Families' Role in LGBT Teen Wellbeing Essential, Previously IgnoredJohn Cave Osborne
One doesn’t have to search far and wide to find stories which detail the uphill battle our lesbian, gay, bisexual and transgendered youth face. Even in a society which is growing ever more tolerant, there still exists widespread ignorance which often manifests itself in heartless episodes of bullying. The ridicule and rejection LGBT adolescents face is widely documented, as is the notion that such rejection, be it from peers or from a disapproving family, increases the incidences of depression and even suicide.
But what has not been widely documented is the flip side of that—namely acceptance, particularly when it comes from the family, and what that acceptance is capable of. Until now, that is. Thanks to important research conducted by San Francisco State University’s Dr. Caitlin Ryan via a study appropriately called the Family Acceptance Project.
On the one hand, LGBT lifestyle has never been more embraced by our society. Just Friday, actress Amber Heard officially came out as she walked down the red carpet alongside her girlfriend, Tasya van Ree, at the Gay and Lesbian Alliance Against Defamation’s (GLAAD) 25th anniversary party in Hollywood. I, like the vast majority of Americans, didn’t think twice about it. Except maybe to say, “Hey, good for her.”
And earlier this year, Judge Vaughn Walker decided that Proposition 8, which effectively banned gay marriage in California, was unconstitutional, a ruling which was quickly appealed by backers of Prop 8. Today, attorneys Theodore Olson and David Boies will try to convince three appellate judges that the case cannot be appealed. Even if they are unsuccessful, they’ll argue for the upholding of Judge Walker’s original ruling which would once again make gay marriages legal in California.
However, for every pop-culture and political story of acceptance, there are stories like Tyler Clementi’s, the 18 year old freshman at Rutgers University who took his own life after a sexual encounter with another man was allegedly secretly videotaped and broadcast over the internet.
Lost in virtually every story pertaining to LGBT youth, regardless of whether it’s uplifting or tragic, is the crucial role that families play. That is until Dr. Caitlin Ryan and her colleagues conducted the first study to examine the correlation between LGBT teens and family acceptance. The study was published in the Journal of Child and Adolescent Psychiatric Nursing. In it, four primary findings were highlighted.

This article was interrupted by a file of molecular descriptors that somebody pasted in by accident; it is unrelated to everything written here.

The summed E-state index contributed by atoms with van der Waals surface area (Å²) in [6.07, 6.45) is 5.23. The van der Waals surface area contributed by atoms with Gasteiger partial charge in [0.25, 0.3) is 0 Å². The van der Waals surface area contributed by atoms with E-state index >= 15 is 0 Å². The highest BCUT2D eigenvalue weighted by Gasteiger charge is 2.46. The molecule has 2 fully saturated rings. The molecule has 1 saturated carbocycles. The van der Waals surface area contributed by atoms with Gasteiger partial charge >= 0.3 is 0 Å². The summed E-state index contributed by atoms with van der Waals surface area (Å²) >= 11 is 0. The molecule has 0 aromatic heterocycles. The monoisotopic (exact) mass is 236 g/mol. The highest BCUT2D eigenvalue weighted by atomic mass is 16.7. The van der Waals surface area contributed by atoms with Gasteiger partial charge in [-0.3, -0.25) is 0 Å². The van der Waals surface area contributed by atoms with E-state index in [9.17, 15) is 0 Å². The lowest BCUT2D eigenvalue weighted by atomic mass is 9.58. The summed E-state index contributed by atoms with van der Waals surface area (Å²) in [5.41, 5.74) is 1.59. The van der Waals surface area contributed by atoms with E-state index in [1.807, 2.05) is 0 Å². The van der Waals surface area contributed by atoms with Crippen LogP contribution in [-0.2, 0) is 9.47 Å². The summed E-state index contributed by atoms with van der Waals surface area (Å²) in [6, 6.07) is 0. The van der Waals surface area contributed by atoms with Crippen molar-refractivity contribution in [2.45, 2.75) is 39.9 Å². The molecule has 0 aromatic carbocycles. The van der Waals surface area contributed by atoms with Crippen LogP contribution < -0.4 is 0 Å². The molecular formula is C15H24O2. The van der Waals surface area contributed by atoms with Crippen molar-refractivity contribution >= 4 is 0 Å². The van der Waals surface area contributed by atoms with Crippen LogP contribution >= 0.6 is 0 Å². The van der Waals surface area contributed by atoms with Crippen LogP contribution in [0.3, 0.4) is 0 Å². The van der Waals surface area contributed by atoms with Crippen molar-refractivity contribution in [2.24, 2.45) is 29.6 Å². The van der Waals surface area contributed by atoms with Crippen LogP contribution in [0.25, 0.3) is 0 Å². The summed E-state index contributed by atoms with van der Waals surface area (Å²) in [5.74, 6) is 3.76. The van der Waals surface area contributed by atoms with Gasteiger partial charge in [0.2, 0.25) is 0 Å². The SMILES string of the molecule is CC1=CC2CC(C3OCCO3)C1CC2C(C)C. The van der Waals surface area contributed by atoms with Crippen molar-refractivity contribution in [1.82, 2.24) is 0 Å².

- Family acceptance of LGBT teens was shown to protect against suicide, depression and substance abuse.
- Such family support could be traced to higher levels of self esteem as well as higher levels of social support for LGBT teens upon reaching early adulthood.
- Those LGBT teens with lower levels of family support and acceptance were three times as likely to have suicidal thoughts and endure reported attempts of suicide.
- Families with high religious involvement tended to show a lower level of acceptance for LGBT teen family members.
These findings are just the beginning. For the Family Acceptance Project is using them to develop a family model of wellness—an evidence-based approach which focuses on showing families with diverse ethnicities and religious backgrounds how to do something very important: decrease rejection of their LGBT teen and increase support, all while respecting such families’ deeply held values.
“At a time when the media and families are becoming acutely aware of the risk that many LGBT youth experience,” says Dr. Ryan, “our findings that family acceptance protects against suicidal thoughts and behaviors, depression and substance abuse offer a gateway to hope for LGBT youth and families that struggle with how to balance deeply held religious and personal values with love for their LGBT children. I have worked on LGBT health and mental health for 35 years and putting our research into practice by developing a new model to help diverse families support their LGBT children is the most hopeful work I’ve ever done.”
Like Dr. Ryan, I’m hopeful, too. Because I believe that many good families want to embrace their LGBT child, but simply don’t know how given their strong philosophical, ideological and or religious beliefs. The existing approach used to help LGBT teens (employed by social workers, school counselors, etc…) has focused primarily on the LGBT youth alone as well as gaining peer support for that youth. But such an approach does not include the family, and wouldn’t the family seem like a logical place to start? After all, families play the most vital role in determining what kind of adults their children grow into.
It’s about time someone like Dr. Ryan is giving families the tools needed to help ensure that their LGBT teens grow into the very best kind of adults. Happy and healthy ones.
Check out this incredible video the Family Acceptance Project put together which details one family’s journey. I got chills watching their metamorphosis, particularly the father’s.
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